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The Journey to Reaching the Uttermost

June 13, 2014
The Journey to Reaching the Uttermost

Reprinted from NGJ 1997. Rebekah Anast, at the time Rebekah Pearl, was on a mountain top in Papua New Guinea, days away from civilization.

“Sister Rebekah, this morning my daughter Ana was reading to me the verse that says we shall be witnesses unto Jerusalem, Judea, Samaria and to the uttermost parts of the earth. I don’t know where all these other places are, but I was thinking that we must be the Uttermost. Are we the Uttermost, Sister Rebekah?

Papa Jashun rocked on his heels as he squatted there in the smoke by the kamp korip fire. The chickens squawked in alarm as his brother Tombi waved an expressive arm and answered Jashun’s question before I could reply, “Ami Akai! What makes you think we’re the Uttermost, Jashun?

I laughed as Mama Waina spat toward the dirt floor and managed to hit a piglet right between the eyes. “If we’re not the Uttermost, who is?” she asked reasonably. “Rebekah was the first white woman we ever saw, and it took the gospel of Jesus Christ 2,000 years to get to us.”

Jashun turned his cassava root and kawkaw over in the coals before he answered smugly, “I know some people that are more Uttermost than we are. I heard some of the boys talking the other day about a new place they found while they were hunting seven days’ walk from here. They said some people there are so uncivilized they don’t even know how to make fire, and they don’t wear any clothes at all.” The others squatting around the fire all gasped in amazement and I eyed Jashun’s skinny loin cloth with wry humor.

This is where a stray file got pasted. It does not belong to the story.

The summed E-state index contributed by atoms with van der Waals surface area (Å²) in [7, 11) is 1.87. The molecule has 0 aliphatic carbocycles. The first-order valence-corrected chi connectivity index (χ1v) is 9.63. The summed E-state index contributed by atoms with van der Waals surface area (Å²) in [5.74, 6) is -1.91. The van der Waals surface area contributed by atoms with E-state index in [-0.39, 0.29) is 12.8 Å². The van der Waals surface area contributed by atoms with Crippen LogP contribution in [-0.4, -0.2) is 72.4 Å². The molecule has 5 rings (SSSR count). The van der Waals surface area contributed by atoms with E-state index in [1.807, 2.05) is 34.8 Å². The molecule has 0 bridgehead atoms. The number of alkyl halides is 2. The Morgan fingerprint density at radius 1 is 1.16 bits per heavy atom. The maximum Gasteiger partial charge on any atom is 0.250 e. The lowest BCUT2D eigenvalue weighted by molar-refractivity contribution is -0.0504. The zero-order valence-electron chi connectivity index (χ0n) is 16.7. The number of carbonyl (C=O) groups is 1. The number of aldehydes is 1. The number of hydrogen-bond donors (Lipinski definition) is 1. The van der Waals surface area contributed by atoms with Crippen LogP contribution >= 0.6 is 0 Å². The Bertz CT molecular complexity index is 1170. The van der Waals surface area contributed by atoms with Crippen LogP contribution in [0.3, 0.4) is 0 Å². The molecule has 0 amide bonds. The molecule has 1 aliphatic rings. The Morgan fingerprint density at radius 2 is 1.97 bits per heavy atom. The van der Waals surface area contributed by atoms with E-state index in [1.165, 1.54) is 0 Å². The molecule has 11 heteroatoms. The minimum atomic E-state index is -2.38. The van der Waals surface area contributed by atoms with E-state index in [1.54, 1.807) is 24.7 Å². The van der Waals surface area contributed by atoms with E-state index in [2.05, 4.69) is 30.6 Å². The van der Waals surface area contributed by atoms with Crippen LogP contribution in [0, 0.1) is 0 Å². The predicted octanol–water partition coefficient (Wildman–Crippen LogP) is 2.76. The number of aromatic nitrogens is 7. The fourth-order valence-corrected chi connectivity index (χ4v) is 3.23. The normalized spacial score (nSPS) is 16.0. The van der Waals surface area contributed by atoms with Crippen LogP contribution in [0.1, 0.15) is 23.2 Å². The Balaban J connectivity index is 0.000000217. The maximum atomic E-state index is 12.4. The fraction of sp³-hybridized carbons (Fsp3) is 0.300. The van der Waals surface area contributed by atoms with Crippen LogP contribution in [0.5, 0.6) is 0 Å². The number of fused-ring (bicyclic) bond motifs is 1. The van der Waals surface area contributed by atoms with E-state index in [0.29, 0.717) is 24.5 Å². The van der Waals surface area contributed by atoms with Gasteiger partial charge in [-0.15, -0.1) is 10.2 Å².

“I guess it’s up to us to take the gospel to them then, huh?”  Tombi replied. “There is no way a white missionary would ever be able to bring them the gospel, but we could probably do it.” We huddled there in the smoke of the kamp korip house another hour or so while they discussed how to go about reaching the Uttermost, and my mind went back to the way God had brought me here among them, the Kumboi people.

The “Sister Rebekah” these tribal people were speaking with was our sweet homeschooled daughter who in 1991 went on a short mission trip to Papua New Guinea with New Tribes Mission. Here is what happened while she was there, written in her own words. Reprinted from NGJ 1991.

As I stood looking at the tribal war instruments inside the Papua New Guinea Museum, I heard a voice ask, “Yu Misiunlady, eh?” I turned to see the anxious black eyes of the native museum attendant. How should I answer him? I was just a 17-year-old homeschooler visiting missionaries overseas.  Yes, someday, I wanted to be a missionary but I really didn’t think of myself as a missionary now. Unable to explain this in the Pidgin trade language, I just nodded. He turned and pointed out the open doorway to the vast and unexplored jungle mountain of PNG. “My people live 2 days’ walk. We have no missionary. Old men, old women, all die and go to place that burns with fire. We need God’s talk. You come.”

The Present

Our daughter came home from that mission trip with a fire in her soul that burned through her years of college and linguistic training. She returned to Papua New Guinea with her oldest brother in 1996. Within a few months she called her daddy (Michael Pearl) and told him that it would take many years and thousands of missionaries to teach the people of Papua New Guinea who God is. Without knowing the character and attributes of God how could they understand why Jesus needed to give his life for them? They needed a picture book of the Bible. She said it could take the place of thousands of teachers and preachers, and the people would love to see and read the stories over and over again.